Can O.J. Simpson Turn His Life Around?

We’ve read every variation on the same headline this week—“The Juice is loose.”

Orenthal James “O.J.” Simpson is free after spending nine years in jail for kidnapping and armed robbery. Of course, we know O.J. Simpson far better for his dubious acquittal on the charges of murdering his ex-wife Nicole Brown Simpson and her friend Ron Goldman.

We all know what’s coming next. Simpson, now seventy years old, will gift his first post-prison interview to the highest bidder, According to The Hollywood Reporter, he’s already seeking in the neighborhood of $3 million. He’ll profess his innocence (again). And media outlets will trip over themselves to cross examine every syllable for anything resembling a slip up, if not a subtle confession.

His every move will be scrutinized, just like before. What could he do to chart a new course for the rest of his life, to demonstrate that he has genuinely been rehabilitated?

For starters, he can avoid the post-jail interview. It might mean losing significant cash or media leverage. So be it. He’s not running for office or pining for his own reality TV show (at least we all hope not).

The interview windfall won’t save him from his monetary woes anyway. Simpson owes in excess of $70 million in damages and interest payments to the families of Nicole Simpson and Ron Goldman, who won a wrongful death lawsuit against Simpson after his acquittal on criminal charges.

The spotlight will likely always follow Simpson. Why not use that to showcase the lives of others who have done positive things for their communities?

For example, Simpson is uniquely situated to address the growing concern over CTE, or Chronic Traumatic Encephalopathy, tied to football-related head injuries. Simpson could work with researchers directly; indeed, the man who coined the term suspects Simpson himself likely suffers from CTE. Or Simpson could serve as a liaison between former players and physicians studying its long-term impact.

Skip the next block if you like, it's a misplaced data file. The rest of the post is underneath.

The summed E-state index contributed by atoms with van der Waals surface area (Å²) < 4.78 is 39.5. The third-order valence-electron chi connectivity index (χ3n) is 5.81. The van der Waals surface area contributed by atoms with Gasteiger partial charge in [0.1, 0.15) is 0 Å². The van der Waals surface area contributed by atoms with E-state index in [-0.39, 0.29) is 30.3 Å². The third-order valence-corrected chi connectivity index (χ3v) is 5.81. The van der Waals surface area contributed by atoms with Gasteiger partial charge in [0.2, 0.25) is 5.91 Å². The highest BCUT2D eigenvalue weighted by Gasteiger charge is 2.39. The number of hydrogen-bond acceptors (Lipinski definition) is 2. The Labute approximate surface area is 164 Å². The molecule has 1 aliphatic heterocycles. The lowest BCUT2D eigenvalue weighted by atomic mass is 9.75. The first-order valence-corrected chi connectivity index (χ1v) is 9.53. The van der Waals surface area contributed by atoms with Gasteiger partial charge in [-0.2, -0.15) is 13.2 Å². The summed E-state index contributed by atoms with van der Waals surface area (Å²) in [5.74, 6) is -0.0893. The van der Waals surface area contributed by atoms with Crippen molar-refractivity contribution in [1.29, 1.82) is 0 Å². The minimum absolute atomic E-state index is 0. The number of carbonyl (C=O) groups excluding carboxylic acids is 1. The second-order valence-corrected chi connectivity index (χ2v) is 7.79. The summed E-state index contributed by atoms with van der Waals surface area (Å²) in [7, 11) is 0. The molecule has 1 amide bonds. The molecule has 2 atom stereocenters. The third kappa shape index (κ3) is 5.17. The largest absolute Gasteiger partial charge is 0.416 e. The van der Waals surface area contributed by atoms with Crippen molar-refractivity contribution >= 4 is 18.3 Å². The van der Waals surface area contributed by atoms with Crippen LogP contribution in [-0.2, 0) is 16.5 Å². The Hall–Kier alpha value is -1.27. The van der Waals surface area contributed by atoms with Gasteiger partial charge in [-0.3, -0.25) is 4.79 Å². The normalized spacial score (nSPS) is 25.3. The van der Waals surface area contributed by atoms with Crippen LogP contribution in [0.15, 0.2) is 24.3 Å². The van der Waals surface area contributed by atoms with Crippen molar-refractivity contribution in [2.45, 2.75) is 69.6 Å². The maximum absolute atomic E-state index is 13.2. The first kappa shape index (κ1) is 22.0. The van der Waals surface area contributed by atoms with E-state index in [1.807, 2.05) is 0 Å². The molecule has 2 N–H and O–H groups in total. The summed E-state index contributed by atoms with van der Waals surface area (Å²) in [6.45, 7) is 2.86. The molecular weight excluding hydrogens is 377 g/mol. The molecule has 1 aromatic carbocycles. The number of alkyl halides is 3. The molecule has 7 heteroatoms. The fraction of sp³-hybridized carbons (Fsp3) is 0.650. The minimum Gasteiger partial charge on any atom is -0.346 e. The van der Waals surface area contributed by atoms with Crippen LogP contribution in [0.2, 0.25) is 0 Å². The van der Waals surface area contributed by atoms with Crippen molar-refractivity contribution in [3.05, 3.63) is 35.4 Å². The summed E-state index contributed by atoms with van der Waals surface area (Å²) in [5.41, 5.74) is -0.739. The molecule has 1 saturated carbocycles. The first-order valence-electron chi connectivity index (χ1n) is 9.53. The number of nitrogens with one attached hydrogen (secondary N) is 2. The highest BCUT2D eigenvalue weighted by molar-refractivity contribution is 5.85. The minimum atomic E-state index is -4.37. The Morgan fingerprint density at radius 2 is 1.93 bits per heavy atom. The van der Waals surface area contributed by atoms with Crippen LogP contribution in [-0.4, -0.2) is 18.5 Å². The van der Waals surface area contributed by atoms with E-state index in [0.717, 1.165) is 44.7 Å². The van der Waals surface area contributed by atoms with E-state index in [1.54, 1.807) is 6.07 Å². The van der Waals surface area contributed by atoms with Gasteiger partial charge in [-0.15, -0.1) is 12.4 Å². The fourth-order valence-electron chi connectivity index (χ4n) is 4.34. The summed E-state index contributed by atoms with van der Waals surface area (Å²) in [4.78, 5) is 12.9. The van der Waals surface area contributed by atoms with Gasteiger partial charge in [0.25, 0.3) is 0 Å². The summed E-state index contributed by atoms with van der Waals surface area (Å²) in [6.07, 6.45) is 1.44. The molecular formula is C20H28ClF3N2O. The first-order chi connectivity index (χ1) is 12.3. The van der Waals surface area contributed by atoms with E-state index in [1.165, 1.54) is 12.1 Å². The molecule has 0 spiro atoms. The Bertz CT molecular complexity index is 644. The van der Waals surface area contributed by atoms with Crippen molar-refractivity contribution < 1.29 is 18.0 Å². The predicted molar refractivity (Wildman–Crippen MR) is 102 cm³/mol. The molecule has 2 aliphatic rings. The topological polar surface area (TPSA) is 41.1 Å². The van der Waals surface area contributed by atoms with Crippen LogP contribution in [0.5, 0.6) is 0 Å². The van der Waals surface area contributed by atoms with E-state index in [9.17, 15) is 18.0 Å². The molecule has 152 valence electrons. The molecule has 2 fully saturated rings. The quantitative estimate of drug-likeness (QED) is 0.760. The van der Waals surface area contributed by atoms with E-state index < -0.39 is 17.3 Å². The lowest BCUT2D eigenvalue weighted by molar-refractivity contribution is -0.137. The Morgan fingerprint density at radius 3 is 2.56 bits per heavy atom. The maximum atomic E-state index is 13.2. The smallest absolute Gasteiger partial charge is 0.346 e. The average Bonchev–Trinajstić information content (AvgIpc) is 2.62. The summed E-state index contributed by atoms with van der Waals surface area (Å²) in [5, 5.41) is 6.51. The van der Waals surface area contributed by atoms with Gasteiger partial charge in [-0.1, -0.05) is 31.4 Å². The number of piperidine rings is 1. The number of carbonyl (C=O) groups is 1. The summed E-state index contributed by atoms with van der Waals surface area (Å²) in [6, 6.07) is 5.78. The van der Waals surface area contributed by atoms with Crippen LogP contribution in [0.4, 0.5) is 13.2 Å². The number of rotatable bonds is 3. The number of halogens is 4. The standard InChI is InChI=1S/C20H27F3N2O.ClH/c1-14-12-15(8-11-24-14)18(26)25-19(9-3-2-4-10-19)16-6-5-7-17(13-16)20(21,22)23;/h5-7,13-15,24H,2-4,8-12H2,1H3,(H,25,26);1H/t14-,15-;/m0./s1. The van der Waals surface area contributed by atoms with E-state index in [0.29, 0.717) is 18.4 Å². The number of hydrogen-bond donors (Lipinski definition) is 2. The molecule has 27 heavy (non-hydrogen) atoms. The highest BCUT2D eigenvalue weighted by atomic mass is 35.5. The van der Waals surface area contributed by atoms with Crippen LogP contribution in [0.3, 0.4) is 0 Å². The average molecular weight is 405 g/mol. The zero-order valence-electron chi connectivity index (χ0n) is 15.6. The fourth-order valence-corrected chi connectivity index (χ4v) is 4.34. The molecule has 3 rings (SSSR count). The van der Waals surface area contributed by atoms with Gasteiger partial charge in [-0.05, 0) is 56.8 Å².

It’s not impossible for even notorious criminals to do something good with their freedom, even if the repercussions of their criminal deeds never go away. Want an extreme example? Stanley Tookie Williams, the man who co-created the Crips gang. Williams spent his final years in jail after being found guilty on four counts of murder and two counts of robbery. But he found God while incarcerated, renouncing gang life via a series of children’s books aimed at steering kids from the path he had taken. President George W. Bush hailed his late-in-life activism. He never got out of jail. He died by lethal injection in 2005.

Duane Chapman, better known as “Dog the Bounty Hunter,” served five years for murder beginning in 1977. He later flipped the script on his life and began chasing bail jumpers, which led to the creation of his popular A&E show.

Greg Mathis is best known these days for his legal TV show, Judge Mathis. But years ago, he rolled with a Detroit street gang and was incarcerated as a teenager. He made a vow to his dying mother to change his ways, and he did just that. He went to college, became a campus activist and served as a superior court judge in Michigan before finding small screen fame.

Will Simpson do any of the above? It would require him to make serious changes in his lifestyle and behavior. He’s been a creature of the media for decades, long before the 24/7 news cycle began. And he’s not off to a promising start. He went from a jail cell to living at a friend’s palatial estate near Las Vegas, hardly the setting for a thorough reevaluation of his choices.

Nothing Simpson does from here on will excuse his previous actions, of course, not even a full confession. What he does in his golden years, however, now that he is out of prison, is use the time he has to try to give something back to the world that saw fit to give him his freedom—and yet another chance to turn his life around.

Image: YouTube/ABC News

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